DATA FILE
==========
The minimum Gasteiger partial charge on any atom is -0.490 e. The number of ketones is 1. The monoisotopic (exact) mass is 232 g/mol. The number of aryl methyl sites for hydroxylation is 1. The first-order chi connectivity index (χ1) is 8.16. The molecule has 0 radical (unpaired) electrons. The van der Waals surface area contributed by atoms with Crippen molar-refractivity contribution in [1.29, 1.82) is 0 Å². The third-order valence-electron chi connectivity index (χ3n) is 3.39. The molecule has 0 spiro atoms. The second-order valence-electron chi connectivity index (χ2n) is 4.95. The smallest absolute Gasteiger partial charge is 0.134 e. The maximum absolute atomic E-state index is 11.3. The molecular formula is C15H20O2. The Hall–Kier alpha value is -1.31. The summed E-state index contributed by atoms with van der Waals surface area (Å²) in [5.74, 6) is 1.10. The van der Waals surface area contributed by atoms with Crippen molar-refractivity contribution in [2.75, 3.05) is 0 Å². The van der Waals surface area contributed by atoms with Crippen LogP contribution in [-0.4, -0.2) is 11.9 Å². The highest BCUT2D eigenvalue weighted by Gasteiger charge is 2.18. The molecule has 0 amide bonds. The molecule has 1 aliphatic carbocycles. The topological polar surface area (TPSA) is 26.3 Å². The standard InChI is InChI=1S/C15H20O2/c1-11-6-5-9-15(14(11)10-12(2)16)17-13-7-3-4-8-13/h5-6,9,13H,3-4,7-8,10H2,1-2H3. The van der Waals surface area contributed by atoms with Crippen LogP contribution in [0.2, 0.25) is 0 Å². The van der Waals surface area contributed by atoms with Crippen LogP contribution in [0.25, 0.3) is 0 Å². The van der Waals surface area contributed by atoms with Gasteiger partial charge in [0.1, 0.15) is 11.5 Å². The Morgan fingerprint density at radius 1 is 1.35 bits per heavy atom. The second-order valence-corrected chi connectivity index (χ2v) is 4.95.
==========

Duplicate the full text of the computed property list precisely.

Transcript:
The minimum Gasteiger partial charge on any atom is -0.490 e. The number of ketones is 1. The monoisotopic (exact) mass is 232 g/mol. The number of aryl methyl sites for hydroxylation is 1. The first-order chi connectivity index (χ1) is 8.16. The molecule has 0 radical (unpaired) electrons. The van der Waals surface area contributed by atoms with Crippen molar-refractivity contribution in [1.29, 1.82) is 0 Å². The third-order valence-electron chi connectivity index (χ3n) is 3.39. The molecule has 0 spiro atoms. The second-order valence-electron chi connectivity index (χ2n) is 4.95. The smallest absolute Gasteiger partial charge is 0.134 e. The maximum absolute atomic E-state index is 11.3. The molecular formula is C15H20O2. The Hall–Kier alpha value is -1.31. The summed E-state index contributed by atoms with van der Waals surface area (Å²) in [5.74, 6) is 1.10. The van der Waals surface area contributed by atoms with Crippen molar-refractivity contribution in [2.75, 3.05) is 0 Å². The van der Waals surface area contributed by atoms with Crippen LogP contribution in [-0.4, -0.2) is 11.9 Å². The highest BCUT2D eigenvalue weighted by Gasteiger charge is 2.18. The molecule has 0 amide bonds. The molecule has 1 aliphatic carbocycles. The topological polar surface area (TPSA) is 26.3 Å². The standard InChI is InChI=1S/C15H20O2/c1-11-6-5-9-15(14(11)10-12(2)16)17-13-7-3-4-8-13/h5-6,9,13H,3-4,7-8,10H2,1-2H3. The van der Waals surface area contributed by atoms with Crippen LogP contribution in [0.2, 0.25) is 0 Å². The van der Waals surface area contributed by atoms with Crippen LogP contribution in [0.25, 0.3) is 0 Å². The van der Waals surface area contributed by atoms with Gasteiger partial charge in [0.1, 0.15) is 11.5 Å². The Morgan fingerprint density at radius 1 is 1.35 bits per heavy atom. The second-order valence-corrected chi connectivity index (χ2v) is 4.95.